Ordinarily her discussions with her patients are about them. How their health is, what’s happening surrounding preparing for their babies’ birth, or celebrating family events. Currently, Jennifer spends more time talking about COVID and how to best prepare for prevention without increasing anxiety. She has seen an increase in postpartum depression, especially around the loss of employment and/or insurance coverage. She talks a lot about the mythology being propagated on social media. Things like, “no… we don’t induce you automatically if you have COVID. And, no, if you have COVID and don’t  want to be separated from your newborn we don’t  remove your baby.” There is so much fear and anxiety and it breaks her heart to see this. She feels fortunate to live in a state and county that adopted guidelines to keep the numbers low.

COVID has had a huge impact on every aspect of her life, from home to work, even though she has not been directly touched by the virus.

Jordan Fredrickson , Registered Charge Nurse at a local nursing home
Jordan is a registered nurse who works in the skilled nursing wing of a local nursing home. She works with residents who need long term, high needs care or short-term care while recovering from an illness or injury. Jordan oversees the daily medical needs of the residents, including giving them medications, administering treatments, and monitoring any chronic medical conditions they may have.

Jordan has been a nurse for two years and in her current position for 6 months. She loves being able to take care of the elderly population and provide them with the loving, compassionate care that she would give her own parents or grandparents. Unlike a hospital with acute patients, she mostly works with long term residents, so it is easy for her to develop relationships and become attached to them.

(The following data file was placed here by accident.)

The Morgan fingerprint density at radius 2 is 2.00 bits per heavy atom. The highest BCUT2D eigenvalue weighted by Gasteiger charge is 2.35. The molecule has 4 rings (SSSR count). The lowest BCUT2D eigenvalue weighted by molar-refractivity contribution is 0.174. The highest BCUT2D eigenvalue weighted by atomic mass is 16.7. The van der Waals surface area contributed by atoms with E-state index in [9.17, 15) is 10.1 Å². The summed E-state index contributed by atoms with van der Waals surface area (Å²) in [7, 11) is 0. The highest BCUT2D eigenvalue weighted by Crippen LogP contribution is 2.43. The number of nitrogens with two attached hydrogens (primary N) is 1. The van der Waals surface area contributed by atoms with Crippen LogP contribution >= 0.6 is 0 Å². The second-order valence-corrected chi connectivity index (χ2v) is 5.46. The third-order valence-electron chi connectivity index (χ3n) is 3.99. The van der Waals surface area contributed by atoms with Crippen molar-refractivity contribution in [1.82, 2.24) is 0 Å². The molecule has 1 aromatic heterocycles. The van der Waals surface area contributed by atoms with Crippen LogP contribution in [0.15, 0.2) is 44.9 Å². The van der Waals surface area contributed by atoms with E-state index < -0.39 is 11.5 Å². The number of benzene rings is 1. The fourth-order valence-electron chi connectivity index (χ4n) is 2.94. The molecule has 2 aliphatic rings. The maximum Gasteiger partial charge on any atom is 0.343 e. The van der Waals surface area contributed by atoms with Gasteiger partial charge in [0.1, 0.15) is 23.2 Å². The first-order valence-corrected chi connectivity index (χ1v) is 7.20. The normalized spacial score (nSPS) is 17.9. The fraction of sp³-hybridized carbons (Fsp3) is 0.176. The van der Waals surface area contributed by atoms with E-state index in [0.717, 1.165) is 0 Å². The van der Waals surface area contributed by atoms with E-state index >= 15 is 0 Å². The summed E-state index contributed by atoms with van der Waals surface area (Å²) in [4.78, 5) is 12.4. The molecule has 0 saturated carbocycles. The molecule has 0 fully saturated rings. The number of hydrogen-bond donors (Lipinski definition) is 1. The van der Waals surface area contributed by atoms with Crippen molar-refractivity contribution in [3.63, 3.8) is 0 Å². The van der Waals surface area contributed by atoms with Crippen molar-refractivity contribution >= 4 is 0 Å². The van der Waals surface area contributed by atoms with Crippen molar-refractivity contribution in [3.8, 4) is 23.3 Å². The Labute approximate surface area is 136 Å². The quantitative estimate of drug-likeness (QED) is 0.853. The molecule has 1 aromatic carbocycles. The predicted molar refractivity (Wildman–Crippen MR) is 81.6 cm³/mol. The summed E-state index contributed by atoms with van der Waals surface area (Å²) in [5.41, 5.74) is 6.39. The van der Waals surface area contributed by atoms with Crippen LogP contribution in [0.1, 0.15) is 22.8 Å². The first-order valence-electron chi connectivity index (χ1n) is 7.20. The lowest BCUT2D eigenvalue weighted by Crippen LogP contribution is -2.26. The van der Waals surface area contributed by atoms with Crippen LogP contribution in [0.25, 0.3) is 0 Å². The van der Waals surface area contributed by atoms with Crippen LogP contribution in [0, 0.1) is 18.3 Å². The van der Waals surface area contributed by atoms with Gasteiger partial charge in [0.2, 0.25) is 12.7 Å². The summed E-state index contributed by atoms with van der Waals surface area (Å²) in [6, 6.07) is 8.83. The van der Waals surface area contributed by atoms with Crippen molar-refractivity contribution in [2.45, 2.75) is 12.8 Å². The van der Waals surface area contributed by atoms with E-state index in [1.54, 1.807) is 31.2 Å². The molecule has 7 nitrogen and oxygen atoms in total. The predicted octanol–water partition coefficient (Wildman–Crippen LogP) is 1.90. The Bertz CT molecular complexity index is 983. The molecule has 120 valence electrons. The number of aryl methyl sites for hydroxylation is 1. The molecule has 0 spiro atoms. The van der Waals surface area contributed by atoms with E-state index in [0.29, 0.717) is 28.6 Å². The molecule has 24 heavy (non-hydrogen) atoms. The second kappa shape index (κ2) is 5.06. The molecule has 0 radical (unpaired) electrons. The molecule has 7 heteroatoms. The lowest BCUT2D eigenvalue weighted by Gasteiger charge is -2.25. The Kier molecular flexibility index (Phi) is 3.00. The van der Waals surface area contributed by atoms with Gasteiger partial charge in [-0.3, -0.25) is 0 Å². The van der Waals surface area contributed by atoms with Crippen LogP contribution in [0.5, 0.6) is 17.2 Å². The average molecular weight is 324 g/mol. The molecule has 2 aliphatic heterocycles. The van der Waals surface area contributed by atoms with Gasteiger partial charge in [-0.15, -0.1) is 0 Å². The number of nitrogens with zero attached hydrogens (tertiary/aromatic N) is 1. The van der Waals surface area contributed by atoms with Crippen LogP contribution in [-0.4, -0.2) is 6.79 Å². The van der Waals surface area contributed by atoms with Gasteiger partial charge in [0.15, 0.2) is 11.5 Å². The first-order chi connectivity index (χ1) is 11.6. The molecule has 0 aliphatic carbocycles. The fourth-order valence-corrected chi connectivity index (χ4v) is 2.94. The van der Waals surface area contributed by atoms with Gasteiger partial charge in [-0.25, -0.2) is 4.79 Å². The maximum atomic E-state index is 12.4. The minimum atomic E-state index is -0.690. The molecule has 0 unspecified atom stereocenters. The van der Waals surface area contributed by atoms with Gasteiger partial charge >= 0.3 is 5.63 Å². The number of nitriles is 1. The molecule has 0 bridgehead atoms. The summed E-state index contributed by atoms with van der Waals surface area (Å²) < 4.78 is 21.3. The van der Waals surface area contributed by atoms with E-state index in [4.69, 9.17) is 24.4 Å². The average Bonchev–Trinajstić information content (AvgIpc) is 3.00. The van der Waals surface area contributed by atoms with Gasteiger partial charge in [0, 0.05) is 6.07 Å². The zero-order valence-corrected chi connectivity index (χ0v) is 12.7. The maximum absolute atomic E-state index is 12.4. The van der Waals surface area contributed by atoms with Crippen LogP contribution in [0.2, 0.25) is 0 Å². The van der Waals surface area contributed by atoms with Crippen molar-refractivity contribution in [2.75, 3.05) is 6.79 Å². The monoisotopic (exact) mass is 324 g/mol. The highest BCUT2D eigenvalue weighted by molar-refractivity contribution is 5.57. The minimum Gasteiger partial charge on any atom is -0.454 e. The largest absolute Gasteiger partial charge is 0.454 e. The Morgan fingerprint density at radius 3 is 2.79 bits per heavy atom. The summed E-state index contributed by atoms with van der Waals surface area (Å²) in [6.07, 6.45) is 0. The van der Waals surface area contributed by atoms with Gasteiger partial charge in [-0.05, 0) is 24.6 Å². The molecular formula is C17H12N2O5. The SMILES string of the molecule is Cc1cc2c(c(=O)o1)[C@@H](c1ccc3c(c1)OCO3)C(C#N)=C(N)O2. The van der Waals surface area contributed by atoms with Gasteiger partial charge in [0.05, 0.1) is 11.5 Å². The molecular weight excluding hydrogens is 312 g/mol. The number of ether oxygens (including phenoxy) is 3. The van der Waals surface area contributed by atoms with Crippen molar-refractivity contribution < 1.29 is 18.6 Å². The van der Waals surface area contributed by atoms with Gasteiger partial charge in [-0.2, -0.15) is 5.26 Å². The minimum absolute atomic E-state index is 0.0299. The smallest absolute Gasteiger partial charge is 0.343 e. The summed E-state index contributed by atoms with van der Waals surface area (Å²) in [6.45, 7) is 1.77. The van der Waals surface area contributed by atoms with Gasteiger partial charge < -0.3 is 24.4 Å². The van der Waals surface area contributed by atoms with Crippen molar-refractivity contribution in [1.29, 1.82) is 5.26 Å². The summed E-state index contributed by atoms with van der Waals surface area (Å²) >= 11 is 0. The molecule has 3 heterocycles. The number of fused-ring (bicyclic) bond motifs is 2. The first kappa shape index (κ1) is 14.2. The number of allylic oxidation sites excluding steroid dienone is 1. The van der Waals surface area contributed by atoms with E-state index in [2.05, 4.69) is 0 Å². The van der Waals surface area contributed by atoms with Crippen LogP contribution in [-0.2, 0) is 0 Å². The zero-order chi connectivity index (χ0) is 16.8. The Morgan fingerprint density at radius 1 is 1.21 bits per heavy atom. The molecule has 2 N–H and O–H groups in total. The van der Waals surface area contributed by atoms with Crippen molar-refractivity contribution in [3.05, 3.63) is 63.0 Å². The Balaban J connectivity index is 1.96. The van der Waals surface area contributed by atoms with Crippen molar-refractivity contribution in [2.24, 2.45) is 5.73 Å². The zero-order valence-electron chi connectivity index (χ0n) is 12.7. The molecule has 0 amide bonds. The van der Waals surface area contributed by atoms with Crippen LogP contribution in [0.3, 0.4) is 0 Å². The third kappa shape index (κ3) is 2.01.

A lot of the residents have families that live out of town and so she sometimes is like their second family. Jordan receives personal satisfaction and happiness knowing that she can make the lives of these people easier and brighter on a day to day basis One of the unanticipated difficulties is that the facility has been on a visitor lockdown and it’s hard for some of the residents to understand why their loved ones aren’t coming to see them anymore. So now medical providers are the residents’ only real connection to the outside world which places a lot of pressure on the staff who are caring for the residents physical and mental wellbeing.

Jordan tries to help facilitate phone calls, video chats and visits through windows as much as possible but there is an air of anxiety, especially for some of the residents who have memory issues and thrive in a structured, scheduled environment. It is stressful, but the staff is devoted to making the residents lives as normal and as happy as possible though and will continue to do so through this crisis.

Jordan’s biggest fear is getting infected and bringing it home to her family. She also worries that she may be an asymptomatic carrier and bring it into the facility. When not at work she is diligently sheltering in place to minimize contact with the outside world.

Her husband is a master’s degree student at NPS and their daughter goes to daycare on the days that she works. She worries about potential exposures there, but she does not have much of a choice and feels fortunate that daycare is still open.

Thank you Medical Moms – We want to say a huge thank you to all the medical moms that took the time to share their experience and continue to work in their professional despite possibly risking their own life. Also, thanks to all the other medical professionals. We truly appreciate all that you are doing.

…and, Happy Mother’s Day

By Cheryl Maguire

DuPage Medical Group

Shriners Hospitals for Children